To Facebook_User_1406646729: I purchased some of this Bariena Lunulina Balm in December 2010 and my 2cm lipoma is now 1cm and shrinking. So it seems to be working. Did you try it?

By Klaus von Adametz — On Jan 13, 2011

If you read that a product with Bariena Lunulina Balm can solve your Lipoma-Tumor problem please do not believe this nonsense!

I wrote to the company in Thailand and asked for any clinical proof or registration about this supplement product; I'm still waiting. This balm is nothing other than what people in Thailand use for ordinary massage for skin. It would be a great thing, but unfortunately, lipoma tumors are quite different.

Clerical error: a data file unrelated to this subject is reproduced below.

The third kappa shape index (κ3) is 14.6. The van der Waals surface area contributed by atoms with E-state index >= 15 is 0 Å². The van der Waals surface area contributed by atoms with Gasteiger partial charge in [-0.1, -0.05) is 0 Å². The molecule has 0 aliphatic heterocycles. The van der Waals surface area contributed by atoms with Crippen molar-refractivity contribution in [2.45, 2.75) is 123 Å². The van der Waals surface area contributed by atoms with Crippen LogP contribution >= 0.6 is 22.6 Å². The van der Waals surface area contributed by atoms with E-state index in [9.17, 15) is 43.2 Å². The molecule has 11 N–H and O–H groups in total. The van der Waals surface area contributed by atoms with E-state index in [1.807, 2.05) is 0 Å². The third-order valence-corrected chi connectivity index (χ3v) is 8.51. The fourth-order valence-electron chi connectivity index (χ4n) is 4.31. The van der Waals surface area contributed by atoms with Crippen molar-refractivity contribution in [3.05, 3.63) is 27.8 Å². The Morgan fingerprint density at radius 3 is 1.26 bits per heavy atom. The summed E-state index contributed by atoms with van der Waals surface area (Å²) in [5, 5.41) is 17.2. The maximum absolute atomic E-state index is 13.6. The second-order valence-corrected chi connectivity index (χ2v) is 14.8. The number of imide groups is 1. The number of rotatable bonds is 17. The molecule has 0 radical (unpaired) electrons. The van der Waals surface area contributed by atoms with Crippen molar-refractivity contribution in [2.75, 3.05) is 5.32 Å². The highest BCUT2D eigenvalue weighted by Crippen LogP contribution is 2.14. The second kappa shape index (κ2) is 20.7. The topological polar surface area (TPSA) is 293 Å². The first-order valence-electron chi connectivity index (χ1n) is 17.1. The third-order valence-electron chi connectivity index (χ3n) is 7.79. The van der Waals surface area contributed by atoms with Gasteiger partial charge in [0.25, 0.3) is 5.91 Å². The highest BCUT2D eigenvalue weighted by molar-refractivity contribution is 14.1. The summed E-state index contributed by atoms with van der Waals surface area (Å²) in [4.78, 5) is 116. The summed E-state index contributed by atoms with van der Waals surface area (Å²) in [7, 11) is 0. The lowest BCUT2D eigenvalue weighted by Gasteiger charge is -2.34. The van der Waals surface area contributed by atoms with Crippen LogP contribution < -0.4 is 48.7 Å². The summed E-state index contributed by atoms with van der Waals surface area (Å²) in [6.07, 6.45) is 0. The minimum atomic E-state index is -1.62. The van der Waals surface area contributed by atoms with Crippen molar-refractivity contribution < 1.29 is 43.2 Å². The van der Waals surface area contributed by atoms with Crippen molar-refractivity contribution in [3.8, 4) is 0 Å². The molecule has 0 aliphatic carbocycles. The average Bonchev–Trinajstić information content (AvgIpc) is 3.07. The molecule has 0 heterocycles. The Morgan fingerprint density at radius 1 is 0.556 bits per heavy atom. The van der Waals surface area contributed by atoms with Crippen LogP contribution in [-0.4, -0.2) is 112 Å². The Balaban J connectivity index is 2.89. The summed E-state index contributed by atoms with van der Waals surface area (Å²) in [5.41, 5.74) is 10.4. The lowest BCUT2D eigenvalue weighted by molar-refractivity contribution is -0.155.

It is a disorder in our cell system, because these people are producing too much uric acid, which cannot be eliminated and therefore, the normal fat production is also hindered and it starts to build up fat. Please do not believe they can help us, but they can empty our pockets of money.

By jmf — On Dec 30, 2010

There is a herbal balm in Thailand that can be rubbed on the fatty lipomas to make them disappear. The balm is based on 'bariena lunulina.'

By jmbirds — On Jul 06, 2010

dercum syndrome? i take one carnitine daily. it's supposed to help shrink or burn fat, and you can buy it at walmart or online.

Mine are multiple, painful, beady, in my groin and inner thighs, traveling all my fatty areas. I also have a hypothyroid condition and goiters. I'm seeing a dermatologist!

By believer — On Apr 22, 2010